stay focused on your needs.
“Don’t even consider buying a pedal
harp [unless you have money for repairs] if:
- There are two small holes in the front of the soundboard just behind where
the column meets the soundboard.
- You see a large jagged crack in the veneer on the neck.
- There is a large gap (you could stick a pencil into it) between the back
of the baseboard (the platform the column sits on), the bottom edge of the
body and the top edge of the base. The gap will be worse on the side near
the D pedal.
- Any of the pedals or action parts do not work.
- Several of the sharping discs in the lower row of
discs are touching the
string at the very end of the disc pins or not touching at all.
- There is any evidence or an admission from the seller that the harp has
- You jiggle the pedal near the middle notch and the
action makes loud clicking
- There is a crack in the soundboard running parallel to the strings that
is visible on the back (inside the harp) of the board.
- The harp has many strings missing and it seems as if they have been
missing for a number
of years. [The added tension of new strings might cause cracks.]
- There are lots of deep cracks on the back of the soundboard and lots of
places on the body where seams are separating badly.”
Cautions About The Older Pedal Harp
Karen Rokos: “Probably
the most important thing to know about pedal harps is that unlike other string
instruments, pedal harps do not last 300 years. Due to the stress of 2,000 lbs.
of pressure placed on the frame of the harp by the strings, pedal harps usually
have structural problems by the time they are 40 years old. If the harp has
been played and moved a great deal, this could happen even sooner. Also, the
action is riveted together and these [rivets] wear out, leaving the harp sounding
like an old manual typewriter when the pedals are moved. Pedal harps can be
rebuilt, but this is quite expensive (about $6,000 - $12,000) and even the best
may only buy you another 15 years of service from the harp.
“In my work as a professional
Harp Technician I've had many calls from new owners who tell me how they just
got a "great deal" on an old pedal harp. They fell in love with it because it
was "so pretty and sounded great" but now one of the pedals is not working right.
I often end up giving them the news that there is little I can do for the harp,
it needs to be rebuilt. Now they can add $8,000 for the rebuilding work to the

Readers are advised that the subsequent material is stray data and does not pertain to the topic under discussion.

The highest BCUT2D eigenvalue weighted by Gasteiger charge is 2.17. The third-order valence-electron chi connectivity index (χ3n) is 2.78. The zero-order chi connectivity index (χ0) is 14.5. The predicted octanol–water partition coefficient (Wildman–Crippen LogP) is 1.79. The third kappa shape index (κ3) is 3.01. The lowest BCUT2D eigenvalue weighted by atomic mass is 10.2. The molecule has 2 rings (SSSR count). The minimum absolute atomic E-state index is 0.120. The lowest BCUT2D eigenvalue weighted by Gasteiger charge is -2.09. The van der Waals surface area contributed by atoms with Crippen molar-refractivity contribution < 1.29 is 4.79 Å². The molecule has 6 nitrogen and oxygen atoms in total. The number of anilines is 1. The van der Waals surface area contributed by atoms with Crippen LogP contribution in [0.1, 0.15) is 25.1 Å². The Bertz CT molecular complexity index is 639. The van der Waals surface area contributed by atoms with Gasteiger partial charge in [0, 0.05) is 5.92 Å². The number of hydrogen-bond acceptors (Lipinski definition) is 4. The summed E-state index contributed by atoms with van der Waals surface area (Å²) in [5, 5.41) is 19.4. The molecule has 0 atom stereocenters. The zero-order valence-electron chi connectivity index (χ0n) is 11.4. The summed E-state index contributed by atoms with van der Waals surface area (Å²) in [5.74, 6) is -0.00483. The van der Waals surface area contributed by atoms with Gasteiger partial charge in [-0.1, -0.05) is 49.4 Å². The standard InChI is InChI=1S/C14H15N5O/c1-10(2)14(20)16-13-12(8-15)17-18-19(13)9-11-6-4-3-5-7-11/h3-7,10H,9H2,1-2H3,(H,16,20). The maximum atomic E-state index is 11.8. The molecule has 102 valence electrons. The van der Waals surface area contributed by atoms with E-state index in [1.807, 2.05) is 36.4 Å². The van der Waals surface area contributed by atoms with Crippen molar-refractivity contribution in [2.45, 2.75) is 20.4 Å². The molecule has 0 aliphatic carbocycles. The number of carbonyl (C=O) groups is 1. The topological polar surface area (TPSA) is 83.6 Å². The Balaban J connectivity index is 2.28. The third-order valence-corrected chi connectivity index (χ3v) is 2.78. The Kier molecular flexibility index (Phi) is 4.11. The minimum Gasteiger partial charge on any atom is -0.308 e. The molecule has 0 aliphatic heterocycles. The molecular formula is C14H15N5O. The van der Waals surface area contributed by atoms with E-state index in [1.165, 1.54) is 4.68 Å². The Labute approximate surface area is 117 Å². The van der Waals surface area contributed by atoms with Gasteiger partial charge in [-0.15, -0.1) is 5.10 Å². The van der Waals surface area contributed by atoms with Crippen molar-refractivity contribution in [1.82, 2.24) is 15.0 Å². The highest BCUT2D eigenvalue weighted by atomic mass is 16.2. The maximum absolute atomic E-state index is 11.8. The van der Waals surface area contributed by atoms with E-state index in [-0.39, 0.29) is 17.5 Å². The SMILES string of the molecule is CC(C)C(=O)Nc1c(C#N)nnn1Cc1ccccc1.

$11,000 they paid for the harp, and they may get only fifteen years out of the
harp for their $19,000 investment.”
Examining The Harp
If you are new to the harp, it’s a good idea to have your
teacher or someone else familiar with harps evaluate and play your prospective
finish crackled? Gilding (gold-leaf) original, re-gilded or painted over?
de-lamination (veneer separating from wood underneath)?
Size: Can you move it a
few feet, or is it just too heavy?
Age: Using the serial
number, determine its age with the harp builder. Older isn’t necessarily
better with harps.
Finish: Any large cracks
Fairly straight? Actually, a newer harp’s column may lean slightly to the
left as you’re standing in front of it.
Neck: Is the neck warped
or bowed? Are the low strings close to the end of the discs? Howard
Bryan suggests: Examine the neck from behind the harp. If there
is significant warping it is easy to see as one sights down the neck to the
straight column. If there is obvious warping, put the C pedal in sharp and
see how the 5th octave C# engages the string. There should
be a minimum, of 1/8 inch between the string and the end of the disk pins.
Less engagement will lead to regulation problems.
Soundboard: Is it bowed?
Some bowing is normal in older harps, but eventually the belly will increase
until the soundboard reaches its elastic limit and will break. Are there cracks
visible inside the harp parallel to the strings? Look for them with a flashlight.
Is there a separation at the base between the pedestal and the soundboard
(a gap where the board meets the top of the base)? More than 1/8 inch
means there will be some base frame repair in the future. Are there lots of
seams separating? Look for signs of delamination of the soundbox shell.
Base/Feet: Check for
finish and wood damage, glue failure or de-lamination, and that feet are firmly
Noises: Any squeaks,
rattles or buzzes? If so, first try moving the harp to a different room
to be sure the noise isn’t coming from something other than the harp. Any
noises need to be repaired.
Strings: Are there
many missing? Then you might have trouble when they’re replaced and